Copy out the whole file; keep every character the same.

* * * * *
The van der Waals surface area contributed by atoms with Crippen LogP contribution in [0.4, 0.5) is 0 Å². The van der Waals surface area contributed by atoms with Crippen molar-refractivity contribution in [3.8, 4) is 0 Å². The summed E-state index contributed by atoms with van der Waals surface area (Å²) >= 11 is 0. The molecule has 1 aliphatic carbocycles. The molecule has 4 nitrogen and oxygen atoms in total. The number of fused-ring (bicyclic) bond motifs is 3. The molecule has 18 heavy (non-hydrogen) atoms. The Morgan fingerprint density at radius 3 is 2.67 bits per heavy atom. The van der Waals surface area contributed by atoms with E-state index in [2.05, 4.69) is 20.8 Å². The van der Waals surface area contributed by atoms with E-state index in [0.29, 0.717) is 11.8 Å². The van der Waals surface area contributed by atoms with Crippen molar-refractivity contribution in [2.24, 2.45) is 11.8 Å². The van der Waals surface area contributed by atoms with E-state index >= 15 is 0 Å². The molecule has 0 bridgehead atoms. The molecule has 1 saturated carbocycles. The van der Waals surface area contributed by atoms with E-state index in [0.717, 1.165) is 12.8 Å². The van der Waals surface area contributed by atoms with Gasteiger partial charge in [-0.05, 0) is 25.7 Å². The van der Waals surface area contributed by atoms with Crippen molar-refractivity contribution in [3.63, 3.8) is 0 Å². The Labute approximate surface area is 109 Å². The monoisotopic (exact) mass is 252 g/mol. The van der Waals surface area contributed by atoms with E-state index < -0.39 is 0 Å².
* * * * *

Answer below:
The van der Waals surface area contributed by atoms with Crippen LogP contribution in [0.4, 0.5) is 0 Å². The van der Waals surface area contributed by atoms with Crippen molar-refractivity contribution in [3.8, 4) is 0 Å². The summed E-state index contributed by atoms with van der Waals surface area (Å²) >= 11 is 0. The molecule has 1 aliphatic carbocycles. The molecule has 4 nitrogen and oxygen atoms in total. The number of fused-ring (bicyclic) bond motifs is 3. The molecule has 18 heavy (non-hydrogen) atoms. The Morgan fingerprint density at radius 3 is 2.67 bits per heavy atom. The van der Waals surface area contributed by atoms with E-state index in [2.05, 4.69) is 20.8 Å². The van der Waals surface area contributed by atoms with E-state index in [0.29, 0.717) is 11.8 Å². The van der Waals surface area contributed by atoms with Crippen molar-refractivity contribution in [2.24, 2.45) is 11.8 Å². The van der Waals surface area contributed by atoms with E-state index >= 15 is 0 Å². The molecule has 0 bridgehead atoms. The molecule has 1 saturated carbocycles. The van der Waals surface area contributed by atoms with E-state index in [0.717, 1.165) is 12.8 Å². The van der Waals surface area contributed by atoms with Gasteiger partial charge in [-0.05, 0) is 25.7 Å². The van der Waals surface area contributed by atoms with Crippen molar-refractivity contribution in [3.63, 3.8) is 0 Å². The Labute approximate surface area is 109 Å². The monoisotopic (exact) mass is 252 g/mol. The van der Waals surface area contributed by atoms with E-state index < -0.39 is 0 Å².